2a) IFAS Table IFAS Table Internal Factors Weight Rating Weighted Score Comments 1 2 3 4 5 Strengths Employee Relations 0.05 5 0.25 "Bear People" were appreciated Management 0.15 4 0.6 knowledgeable in their fields Shelburne Plant 0.15 5 0.75 great location of tourists to visit Quality product 0.1 5 0.5 not many returns New CEO 0.05 3 0.15 new ideas for expansions Weaknesses Distribution Channels 0.05 2 0.1 Bear-Gram seems to be only good channel Sales 0.2 3 0.6 need to boost sales to return profit Facilities 0.15 3 0.45 too much, too fast Change of Management 0.05 2 0.1 too many CEO's in a short amount of time.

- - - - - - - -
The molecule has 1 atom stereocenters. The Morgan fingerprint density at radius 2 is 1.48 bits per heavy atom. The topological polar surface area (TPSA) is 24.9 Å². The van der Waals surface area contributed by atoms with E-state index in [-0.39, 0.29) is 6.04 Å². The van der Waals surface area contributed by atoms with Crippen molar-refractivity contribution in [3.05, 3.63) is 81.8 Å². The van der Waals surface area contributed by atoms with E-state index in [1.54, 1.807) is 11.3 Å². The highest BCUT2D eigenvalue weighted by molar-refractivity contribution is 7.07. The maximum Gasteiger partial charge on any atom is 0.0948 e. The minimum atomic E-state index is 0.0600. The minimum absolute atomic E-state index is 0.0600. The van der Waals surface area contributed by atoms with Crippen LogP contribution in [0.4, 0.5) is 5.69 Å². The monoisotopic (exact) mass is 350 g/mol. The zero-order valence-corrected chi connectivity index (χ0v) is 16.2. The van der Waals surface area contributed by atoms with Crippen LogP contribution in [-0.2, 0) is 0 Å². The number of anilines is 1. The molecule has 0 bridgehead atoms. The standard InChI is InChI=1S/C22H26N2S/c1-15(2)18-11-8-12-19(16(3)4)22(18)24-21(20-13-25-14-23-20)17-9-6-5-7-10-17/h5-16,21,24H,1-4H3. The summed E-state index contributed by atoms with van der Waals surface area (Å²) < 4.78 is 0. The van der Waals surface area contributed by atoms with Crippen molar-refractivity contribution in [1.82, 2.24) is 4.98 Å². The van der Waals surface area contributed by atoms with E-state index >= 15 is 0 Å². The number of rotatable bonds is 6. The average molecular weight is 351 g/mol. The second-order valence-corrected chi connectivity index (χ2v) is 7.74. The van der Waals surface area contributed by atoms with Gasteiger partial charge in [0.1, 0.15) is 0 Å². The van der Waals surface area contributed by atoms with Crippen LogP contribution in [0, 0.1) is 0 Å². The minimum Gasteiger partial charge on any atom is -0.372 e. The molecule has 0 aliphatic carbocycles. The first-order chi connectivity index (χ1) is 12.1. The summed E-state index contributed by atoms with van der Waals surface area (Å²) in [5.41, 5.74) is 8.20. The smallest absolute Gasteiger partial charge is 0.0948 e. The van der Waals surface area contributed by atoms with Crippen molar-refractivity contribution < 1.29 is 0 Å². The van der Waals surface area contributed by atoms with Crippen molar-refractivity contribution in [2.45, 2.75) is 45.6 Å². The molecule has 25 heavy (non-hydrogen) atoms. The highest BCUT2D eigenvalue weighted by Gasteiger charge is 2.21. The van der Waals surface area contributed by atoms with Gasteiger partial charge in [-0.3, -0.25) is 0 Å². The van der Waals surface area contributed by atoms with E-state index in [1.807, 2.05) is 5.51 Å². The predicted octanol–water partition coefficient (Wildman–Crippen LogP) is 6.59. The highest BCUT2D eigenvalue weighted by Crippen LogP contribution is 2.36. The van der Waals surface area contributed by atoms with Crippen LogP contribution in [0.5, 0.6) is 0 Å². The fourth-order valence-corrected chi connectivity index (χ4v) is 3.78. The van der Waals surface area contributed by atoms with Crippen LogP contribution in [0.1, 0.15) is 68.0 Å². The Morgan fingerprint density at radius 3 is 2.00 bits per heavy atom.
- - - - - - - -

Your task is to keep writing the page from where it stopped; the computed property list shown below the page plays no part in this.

Advertising 0.05 1 0.05 main use of radio stations Total Score 1 3.55 2b) IFAS Internal Scanning Strengths: Factor 1 was chosen because employee relations are very important. It has been proven that when an employee feels respected and appreciated they are apt to be more productive and reliable. The Vermont Teddy Bear Co. has given the employees the name of "Bear People" to express this appreciation. The company does not have union, which shows that management is able to communicate well with their employees.

Factor 2 was selected because it is also important that management is knowledgeable in their field. If management doesn't appear competent, then the employees have a hard time trusting the authority of such managers. In the case of Vermont Teddy Bear Co., each manager appears to have had several years of experience in their fields, thus experience is the best form of knowledge.